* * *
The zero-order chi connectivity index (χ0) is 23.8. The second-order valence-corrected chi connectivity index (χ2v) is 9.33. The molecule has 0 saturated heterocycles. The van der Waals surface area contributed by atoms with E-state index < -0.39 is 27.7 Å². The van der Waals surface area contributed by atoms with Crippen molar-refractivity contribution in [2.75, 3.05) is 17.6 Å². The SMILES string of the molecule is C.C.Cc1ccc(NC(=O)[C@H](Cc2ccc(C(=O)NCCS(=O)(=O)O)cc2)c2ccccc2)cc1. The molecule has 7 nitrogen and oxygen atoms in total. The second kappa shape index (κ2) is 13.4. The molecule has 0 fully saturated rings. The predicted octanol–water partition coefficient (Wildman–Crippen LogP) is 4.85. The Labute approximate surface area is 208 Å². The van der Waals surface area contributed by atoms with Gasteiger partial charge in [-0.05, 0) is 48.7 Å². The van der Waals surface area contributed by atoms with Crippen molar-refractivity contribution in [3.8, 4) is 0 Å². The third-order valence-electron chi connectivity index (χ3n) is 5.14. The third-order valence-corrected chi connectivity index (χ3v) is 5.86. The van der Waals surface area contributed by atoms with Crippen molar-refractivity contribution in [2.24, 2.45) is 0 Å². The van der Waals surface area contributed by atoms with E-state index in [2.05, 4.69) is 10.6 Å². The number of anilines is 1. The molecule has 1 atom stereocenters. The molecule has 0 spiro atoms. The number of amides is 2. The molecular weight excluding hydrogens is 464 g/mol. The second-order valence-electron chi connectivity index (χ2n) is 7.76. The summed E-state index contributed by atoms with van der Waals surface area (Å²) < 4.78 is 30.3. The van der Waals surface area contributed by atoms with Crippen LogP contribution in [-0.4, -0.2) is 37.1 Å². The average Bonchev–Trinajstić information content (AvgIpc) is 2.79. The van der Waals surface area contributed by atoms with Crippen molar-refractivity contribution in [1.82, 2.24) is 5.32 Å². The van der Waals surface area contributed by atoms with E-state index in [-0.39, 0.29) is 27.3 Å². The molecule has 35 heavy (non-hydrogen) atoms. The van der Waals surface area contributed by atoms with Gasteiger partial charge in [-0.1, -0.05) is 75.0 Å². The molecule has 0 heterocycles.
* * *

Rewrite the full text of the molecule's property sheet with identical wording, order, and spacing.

The zero-order chi connectivity index (χ0) is 23.8. The second-order valence-corrected chi connectivity index (χ2v) is 9.33. The molecule has 0 saturated heterocycles. The van der Waals surface area contributed by atoms with E-state index < -0.39 is 27.7 Å². The van der Waals surface area contributed by atoms with Crippen molar-refractivity contribution in [2.75, 3.05) is 17.6 Å². The SMILES string of the molecule is C.C.Cc1ccc(NC(=O)[C@H](Cc2ccc(C(=O)NCCS(=O)(=O)O)cc2)c2ccccc2)cc1. The molecule has 7 nitrogen and oxygen atoms in total. The second kappa shape index (κ2) is 13.4. The molecule has 0 fully saturated rings. The predicted octanol–water partition coefficient (Wildman–Crippen LogP) is 4.85. The Labute approximate surface area is 208 Å². The van der Waals surface area contributed by atoms with Gasteiger partial charge in [-0.05, 0) is 48.7 Å². The van der Waals surface area contributed by atoms with Crippen molar-refractivity contribution in [3.8, 4) is 0 Å². The third-order valence-electron chi connectivity index (χ3n) is 5.14. The third-order valence-corrected chi connectivity index (χ3v) is 5.86. The van der Waals surface area contributed by atoms with Crippen molar-refractivity contribution in [2.24, 2.45) is 0 Å². The van der Waals surface area contributed by atoms with E-state index in [2.05, 4.69) is 10.6 Å². The number of anilines is 1. The molecule has 1 atom stereocenters. The molecule has 0 spiro atoms. The number of amides is 2. The molecular weight excluding hydrogens is 464 g/mol. The second-order valence-electron chi connectivity index (χ2n) is 7.76. The summed E-state index contributed by atoms with van der Waals surface area (Å²) < 4.78 is 30.3. The van der Waals surface area contributed by atoms with Crippen LogP contribution in [-0.4, -0.2) is 37.1 Å². The average Bonchev–Trinajstić information content (AvgIpc) is 2.79. The van der Waals surface area contributed by atoms with Crippen molar-refractivity contribution in [1.82, 2.24) is 5.32 Å². The van der Waals surface area contributed by atoms with E-state index in [-0.39, 0.29) is 27.3 Å². The molecule has 35 heavy (non-hydrogen) atoms. The van der Waals surface area contributed by atoms with Gasteiger partial charge in [-0.1, -0.05) is 75.0 Å². The molecule has 0 heterocycles.